In this file:
· Freight Fundamentals Across All Modes Are Strong: Cowen
· COVID-19 Disruption Continues to Affect Freight, Rates
Freight Fundamentals Across All Modes Are Strong: Cowen
by William C. Vantuono, Railway Age
September 10, 2020
COWEN AND CO. GLOBAL TRANSPORTATION & SUSTAINABLE MOBILITY CONFERENCE TAKEAWAYS: “Railroads are focused on adding back traffic at high incremental margins, though rail network congestion persists,” Cowen and Co. analysts Jason Seidl (Managing Director and Railway Age Wall Street Contributing Editor), Matt Elkott and Adam Kramer reported following presentations by several major carriers. “Freight fundamentals across all modes are strong, with retail and CPG (consumer packaged goods) restocking of inventories a major driver of the current spike in demand. Many customers are choosing to renegotiate TL (truckload) contracts early as spot rates just eclipsed 2018 peak levels and are likely headed higher.”
KANSAS CITY SOUTHERN: “KCS provided 2020 guidance including EPS flat y/y, which compares favorably to our forecast for EPS to decline -4%. However, KCS’s forecast calls for a lower tax rate than expected, which accounts for slightly more than half of the difference in expected EPS. OR Guidance of 60-61% compares favorably to our 61%, and FCF guidance of $500MM is above our estimate too. KCS has reduced headcount by 16%, with much of this coming from the U.S. as it can’t reduce headcount as much in Mexico. Growth opportunities include near-shoring of supply chains to Mexico, which is likely to increase. Mexico has structural advantages including lower wage rates, transportation costs, and time of transit from Mexico compared to China. Potential new business opportunities include multi-billion dollars of investment in new petrochemical plants in the Gulf, a paper plant being built in Monterrey, and new a facility for Stanley Black & Decker that was recently announced. KCS reiterated information around its 50-year concession from the Mexican government. Should there be a change in administration, KCS believes that its tax rate could go up 2-3%. KCS noted at the outset of its presentation that it would not be addressing any of the M&A rumors. After market close yesterday, a media report said that KCS rejected a $20B (or roughly $208 per share) offer from Blackstone and GIP.”
CN: “CN is seeing intermodal (both international and domestic) volumes recovering, along with continued strength in grain and lumber. In another indication that volumes are returning, CN recalled 2,000 T&E employees and brought back 500 locomotives and 1,500 railcars into service. However, some costs will likely remain out of the system on a permanent basis, including dispatch centers that were consolidated from three to one, some shops that remain closed, and fuel costs, with CN setting a fuel efficiency record in August, the fourth consecutive record (and best in the industry). We believe that the East Coast presents an underappreciated opportunity for CN. CN’s Eastern network is underutilized, and the Class I is using the Port of Prince Rupert as its model for building out the East. The Port of Halifax and the Port of Quebec are both undergoing significant expansions, and should aid CN in taking traffic from the Port of NY/NJ. However, with an average length of haul in domestic intermodal of 1,700 miles, it likely won’t see a volume increase with trucking spot rates spiking, but eventually will see a small benefit. Finally, CN is expecting a record grain crop in 2021, above the 77 million metric tons of the 2013-2014 crop season.”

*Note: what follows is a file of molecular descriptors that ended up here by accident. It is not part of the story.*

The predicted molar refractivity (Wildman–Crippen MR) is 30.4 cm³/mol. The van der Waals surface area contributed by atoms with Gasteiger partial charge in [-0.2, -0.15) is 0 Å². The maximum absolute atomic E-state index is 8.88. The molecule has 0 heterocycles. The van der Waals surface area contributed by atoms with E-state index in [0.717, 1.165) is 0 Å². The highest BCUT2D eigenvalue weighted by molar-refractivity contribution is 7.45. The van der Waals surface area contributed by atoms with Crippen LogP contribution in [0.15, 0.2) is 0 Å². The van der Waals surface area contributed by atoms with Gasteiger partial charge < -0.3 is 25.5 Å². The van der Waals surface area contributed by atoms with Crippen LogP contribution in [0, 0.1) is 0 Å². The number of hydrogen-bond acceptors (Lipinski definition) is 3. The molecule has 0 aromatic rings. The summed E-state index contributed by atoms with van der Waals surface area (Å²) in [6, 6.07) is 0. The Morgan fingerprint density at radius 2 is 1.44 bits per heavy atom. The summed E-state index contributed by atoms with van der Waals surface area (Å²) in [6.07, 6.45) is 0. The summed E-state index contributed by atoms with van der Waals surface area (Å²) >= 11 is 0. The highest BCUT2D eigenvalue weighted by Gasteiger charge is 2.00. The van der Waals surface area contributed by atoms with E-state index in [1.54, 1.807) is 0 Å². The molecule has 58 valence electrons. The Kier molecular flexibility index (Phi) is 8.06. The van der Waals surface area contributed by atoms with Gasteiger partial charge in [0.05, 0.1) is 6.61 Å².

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COVID-19 Disruption Continues to Affect Freight, Rates
by Deborah Lockridge, HDT Truckinginfo
September 10, 2020
Pent-up consumer demand from COVID-19 shutdowns continues to buoy spot freight rates, but a still-weak manufacturing sector has experts at FTR cautioning that things could turn downward again.
In a Sept. 10 FTR Engage virtual event, Vice President of Trucking Avery Vise and CEO Eric Starks shared their insights into current trucking and economic numbers and what they may mean in the coming months and into 2021.
The shutdowns caused by the pandemic starting in March caused “an immediate and severe contraction in just about everything” that lasted for four to six weeks, with a rebound starting in May as some states started reopening. Several months later, while there has been a major bounceback in a number of consumer metrics as people released pent-up demand, and spot freight rates are reflecting that, all is not rosy.
“There’s been a clear difference between the consumer and industrial sectors,” explained Vise. Financial help from the federal government, such as extra unemployment benefits, the PPP loans, the CARES Act, and stimulus checks, helped buoy the consumer sector.
“We have much more than fully recovered when you look at new home sales,” Vise said. “In retail, it does seem that the surge has peaked and we’re returning to a more normal environment.”
The industrial sector, however, is still significantly below where it was pre-pandemic. Industrial production and manufacturing are down 8% from February, and durable goods orders are down 6%. Consumer airplanes have taken a huge hit, and numbers are down less if you take those out, “but it’s still down, while consumer metrics are up.”
One of the biggest indicators of the disruption the supply chain has gone through due to Covid-19, Vise said, is the inventory-to-sales ratio...
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